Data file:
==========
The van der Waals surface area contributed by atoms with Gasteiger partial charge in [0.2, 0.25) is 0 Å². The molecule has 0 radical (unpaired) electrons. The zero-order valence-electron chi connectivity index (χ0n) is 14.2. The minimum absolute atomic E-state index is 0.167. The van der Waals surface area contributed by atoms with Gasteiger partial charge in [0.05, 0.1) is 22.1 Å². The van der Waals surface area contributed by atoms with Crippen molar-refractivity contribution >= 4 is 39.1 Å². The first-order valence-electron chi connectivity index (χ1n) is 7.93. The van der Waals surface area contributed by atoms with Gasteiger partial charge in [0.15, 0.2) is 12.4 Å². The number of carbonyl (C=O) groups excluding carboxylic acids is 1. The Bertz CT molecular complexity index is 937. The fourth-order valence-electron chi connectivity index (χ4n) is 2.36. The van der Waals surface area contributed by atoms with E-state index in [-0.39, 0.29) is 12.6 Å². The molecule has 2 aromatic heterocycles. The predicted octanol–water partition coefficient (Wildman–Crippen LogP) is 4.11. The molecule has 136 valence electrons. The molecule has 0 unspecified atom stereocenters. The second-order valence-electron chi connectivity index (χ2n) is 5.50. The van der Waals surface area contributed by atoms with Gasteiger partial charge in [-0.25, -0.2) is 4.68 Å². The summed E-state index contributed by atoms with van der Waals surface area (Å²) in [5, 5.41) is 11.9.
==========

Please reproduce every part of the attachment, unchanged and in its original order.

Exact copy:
The van der Waals surface area contributed by atoms with Gasteiger partial charge in [0.2, 0.25) is 0 Å². The molecule has 0 radical (unpaired) electrons. The zero-order valence-electron chi connectivity index (χ0n) is 14.2. The minimum absolute atomic E-state index is 0.167. The van der Waals surface area contributed by atoms with Gasteiger partial charge in [0.05, 0.1) is 22.1 Å². The van der Waals surface area contributed by atoms with Crippen molar-refractivity contribution >= 4 is 39.1 Å². The first-order valence-electron chi connectivity index (χ1n) is 7.93. The van der Waals surface area contributed by atoms with Gasteiger partial charge in [0.15, 0.2) is 12.4 Å². The number of carbonyl (C=O) groups excluding carboxylic acids is 1. The Bertz CT molecular complexity index is 937. The fourth-order valence-electron chi connectivity index (χ4n) is 2.36. The van der Waals surface area contributed by atoms with E-state index in [-0.39, 0.29) is 12.6 Å². The molecule has 2 aromatic heterocycles. The predicted octanol–water partition coefficient (Wildman–Crippen LogP) is 4.11. The molecule has 136 valence electrons. The molecule has 0 unspecified atom stereocenters. The second-order valence-electron chi connectivity index (χ2n) is 5.50. The van der Waals surface area contributed by atoms with Gasteiger partial charge in [-0.25, -0.2) is 4.68 Å². The summed E-state index contributed by atoms with van der Waals surface area (Å²) in [5, 5.41) is 11.9.